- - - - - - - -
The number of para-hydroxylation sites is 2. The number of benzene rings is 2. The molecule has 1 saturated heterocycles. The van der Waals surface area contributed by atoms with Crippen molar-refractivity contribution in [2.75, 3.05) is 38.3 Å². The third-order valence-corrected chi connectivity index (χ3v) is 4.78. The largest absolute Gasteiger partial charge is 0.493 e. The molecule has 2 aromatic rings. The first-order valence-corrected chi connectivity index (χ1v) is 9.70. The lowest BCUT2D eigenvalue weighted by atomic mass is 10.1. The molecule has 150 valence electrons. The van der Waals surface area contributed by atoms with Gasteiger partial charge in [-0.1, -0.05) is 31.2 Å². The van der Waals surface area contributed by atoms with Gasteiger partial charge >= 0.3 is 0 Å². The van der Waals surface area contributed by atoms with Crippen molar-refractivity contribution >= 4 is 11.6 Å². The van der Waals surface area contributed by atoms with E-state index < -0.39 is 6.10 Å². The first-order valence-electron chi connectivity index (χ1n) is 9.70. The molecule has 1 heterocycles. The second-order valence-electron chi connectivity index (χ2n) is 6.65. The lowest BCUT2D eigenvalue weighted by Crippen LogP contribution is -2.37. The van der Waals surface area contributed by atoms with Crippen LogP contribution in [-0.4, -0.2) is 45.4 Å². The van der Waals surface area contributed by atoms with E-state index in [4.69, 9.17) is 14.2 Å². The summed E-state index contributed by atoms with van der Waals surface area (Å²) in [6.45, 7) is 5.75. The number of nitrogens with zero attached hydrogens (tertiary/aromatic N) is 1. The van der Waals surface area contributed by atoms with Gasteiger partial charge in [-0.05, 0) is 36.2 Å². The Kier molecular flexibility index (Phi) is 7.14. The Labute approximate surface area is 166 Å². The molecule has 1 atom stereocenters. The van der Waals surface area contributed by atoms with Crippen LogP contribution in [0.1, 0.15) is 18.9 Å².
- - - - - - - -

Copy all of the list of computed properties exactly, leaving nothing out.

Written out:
The number of para-hydroxylation sites is 2. The number of benzene rings is 2. The molecule has 1 saturated heterocycles. The van der Waals surface area contributed by atoms with Crippen molar-refractivity contribution in [2.75, 3.05) is 38.3 Å². The third-order valence-corrected chi connectivity index (χ3v) is 4.78. The largest absolute Gasteiger partial charge is 0.493 e. The molecule has 2 aromatic rings. The first-order valence-corrected chi connectivity index (χ1v) is 9.70. The lowest BCUT2D eigenvalue weighted by atomic mass is 10.1. The molecule has 150 valence electrons. The van der Waals surface area contributed by atoms with Gasteiger partial charge in [-0.1, -0.05) is 31.2 Å². The van der Waals surface area contributed by atoms with Gasteiger partial charge >= 0.3 is 0 Å². The van der Waals surface area contributed by atoms with Crippen molar-refractivity contribution >= 4 is 11.6 Å². The van der Waals surface area contributed by atoms with E-state index < -0.39 is 6.10 Å². The first-order valence-electron chi connectivity index (χ1n) is 9.70. The molecule has 1 heterocycles. The second-order valence-electron chi connectivity index (χ2n) is 6.65. The lowest BCUT2D eigenvalue weighted by Crippen LogP contribution is -2.37. The van der Waals surface area contributed by atoms with Crippen LogP contribution in [-0.4, -0.2) is 45.4 Å². The van der Waals surface area contributed by atoms with E-state index in [4.69, 9.17) is 14.2 Å². The summed E-state index contributed by atoms with van der Waals surface area (Å²) in [6.45, 7) is 5.75. The number of nitrogens with zero attached hydrogens (tertiary/aromatic N) is 1. The van der Waals surface area contributed by atoms with Gasteiger partial charge in [-0.05, 0) is 36.2 Å². The Kier molecular flexibility index (Phi) is 7.14. The Labute approximate surface area is 166 Å². The molecule has 1 atom stereocenters. The van der Waals surface area contributed by atoms with Crippen LogP contribution in [0.1, 0.15) is 18.9 Å².